Last Thursday during CES 2017, Nissan CEO Carlos Ghosn took to the stage at the Westgate Theatre in Las Vegas, Nevada to give Nissan’s first ever CES keynote presentation. During it, a media presentation before the keynote, and a media Q&A session which occurred afterwards, he detailed some of Nissan’s future plans, which included advancements in its autonomous driving technology, connected car technology, and zero emission vehicle strategy.
Aided by colleagues from the Renault-Nissan Silicon Valley Research Center, Ghosn unveiled Nissan’s brand-new Seamless Autonomous Mobility (SAM) system, as well as detail a new autonomous vehicle partnership for commercial vehicle between Nissan and Japanese Internet Company DeNA, a working relationship between Microsoft and Renault-Nissan to bring Microsoft’s personal assistant technology Cortana to future vehicles, and a partnership with 100 Resilient Cities — a global non-profit pioneered by The Rockefeller Foundation to help cities build resilience to physical, social, and economic challenges of the future.
And with the current Nissan LEAF now in its seventh year, the world’s best-selling electric car is undoubtedly looking a little long in the tooth, especially when it comes to range per charge. As such, Nissan has been expected to reveal the LEAF’s replacement some time this year, with a market launch date of late 2017 or early 2018 — just in time to cross shop against the upcoming Tesla Model 3 and recently-released Chevrolet Bolt EV.
Despite what you may have read elsewhere — including news sites which should have known much better — while Ghosn promised us the next-generation Nissan LEAF electric car would be coming in the “very near future,” (cementing everyone’s expectations that the next-generation LEAF will debut as a 2018 model year car) Nissan stopped short of giving us a full reveal, a fact that has upset plenty of Nissan LEAF fans and electric vehicle advocates alike.
But although Nissan hasn’t yet shared what a next-generation LEAF will look like, there were plenty of juicy hints dropped during Ghosn’s keynote presentation that, when added to what we already know about the next-generation LEAF, allow us to build a pretty decent picture of what we can expect from the next-generation car.
200-mile range: confirmed
If you’ve been following the development of the Nissan LEAF in any detail, this piece of news won’t be a surprise. Indeed, as far back as the end of 2014, Nissan has been openly demonstrating larger-capacity 60 kilowatt-hour lithium-ion battery packs that it has promised will end up in the next-generation LEAF.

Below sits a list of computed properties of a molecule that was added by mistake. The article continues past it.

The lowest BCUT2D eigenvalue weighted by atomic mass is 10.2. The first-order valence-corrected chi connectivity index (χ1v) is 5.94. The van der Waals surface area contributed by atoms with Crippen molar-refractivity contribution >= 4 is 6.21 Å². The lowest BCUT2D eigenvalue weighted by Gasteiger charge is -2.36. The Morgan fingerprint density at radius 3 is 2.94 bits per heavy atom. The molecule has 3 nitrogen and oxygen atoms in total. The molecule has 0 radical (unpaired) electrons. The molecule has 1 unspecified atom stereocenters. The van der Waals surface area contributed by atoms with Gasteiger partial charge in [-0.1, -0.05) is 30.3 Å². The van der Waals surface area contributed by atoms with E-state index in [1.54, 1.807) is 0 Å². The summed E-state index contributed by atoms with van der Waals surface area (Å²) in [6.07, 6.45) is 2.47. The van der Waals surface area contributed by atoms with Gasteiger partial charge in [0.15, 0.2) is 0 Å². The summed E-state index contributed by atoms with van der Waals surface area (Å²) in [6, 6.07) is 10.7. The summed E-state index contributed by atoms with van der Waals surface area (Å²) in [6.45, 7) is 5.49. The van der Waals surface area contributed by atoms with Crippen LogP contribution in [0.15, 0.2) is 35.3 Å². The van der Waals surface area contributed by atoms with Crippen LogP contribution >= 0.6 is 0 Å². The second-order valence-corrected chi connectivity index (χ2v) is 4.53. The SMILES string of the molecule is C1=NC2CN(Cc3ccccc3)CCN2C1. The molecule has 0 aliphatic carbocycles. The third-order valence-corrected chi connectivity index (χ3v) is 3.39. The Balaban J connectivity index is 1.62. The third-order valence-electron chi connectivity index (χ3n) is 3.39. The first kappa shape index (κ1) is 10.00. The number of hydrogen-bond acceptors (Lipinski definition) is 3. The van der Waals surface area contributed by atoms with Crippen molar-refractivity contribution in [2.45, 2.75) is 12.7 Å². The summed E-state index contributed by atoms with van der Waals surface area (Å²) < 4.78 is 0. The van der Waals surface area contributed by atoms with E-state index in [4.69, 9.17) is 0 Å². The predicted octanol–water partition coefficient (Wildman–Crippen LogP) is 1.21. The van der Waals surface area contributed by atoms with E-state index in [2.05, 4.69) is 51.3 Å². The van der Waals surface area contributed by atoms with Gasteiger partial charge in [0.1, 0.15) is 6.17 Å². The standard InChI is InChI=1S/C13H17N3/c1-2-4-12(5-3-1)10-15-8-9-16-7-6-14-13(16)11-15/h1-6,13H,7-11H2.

In the press Q&A session earlier in the day ahead of Ghosn’s Keynote, Nissan’s senior vice president of research and advanced engineering Takao Asami confirmed that was still the case, commenting that while Nissan was debating different capacity battery packs and ranges for cars in different markets across North America, Europe and Asia, the next-generation LEAF would have a range “at or above 200 miles” per charge.
Given a Nissan LEAF prototype we saw on the CES show floor had what appeared to be louvered wheels — which would dramatically lower drag and improve efficiency — we suspect Nissan engineers are pulling all kinds of interesting tricks to eek out as much range from the 60 kWh LEAF pack as possible, suggesting that energy efficiency is as important to Nissan as overall vehicle range.
Talking of the requirements for other electric vehicle customers, Asami suggested larger battery packs could be used for higher-duty vehicles, such as taxi cabs or corporate fleet vehicles. He also noted — as other Nissan executives have — that for the highest mileage, larger fleet vehicles (presumably commercial vehicles rather than passenger cars), a range-extended drivetrain may be more cost effective to produce and more affordable for fleet operators too.
Autonomous technology: confirmed
Also confirmed for the next-generation Nissan LEAF is an implementation of Nissan’s ProPilot semi-autonomous vehicle technology. Although Ghosn did not go into specifics, we predict that while Nissan’s fully-autonomous Level 5 vehicle technology is now being tested around the world (Ghosn himself rode in a fully-autonomous car the day before the Keynote at Nissan’s Silicon Valley Research Center) the version we’ll see in the next-generation LEAF will likely be a next-generation incremental improvement on the ProPilot lane-keep assist technology debuted on the Nissan Serena Minivan late last year in Japan.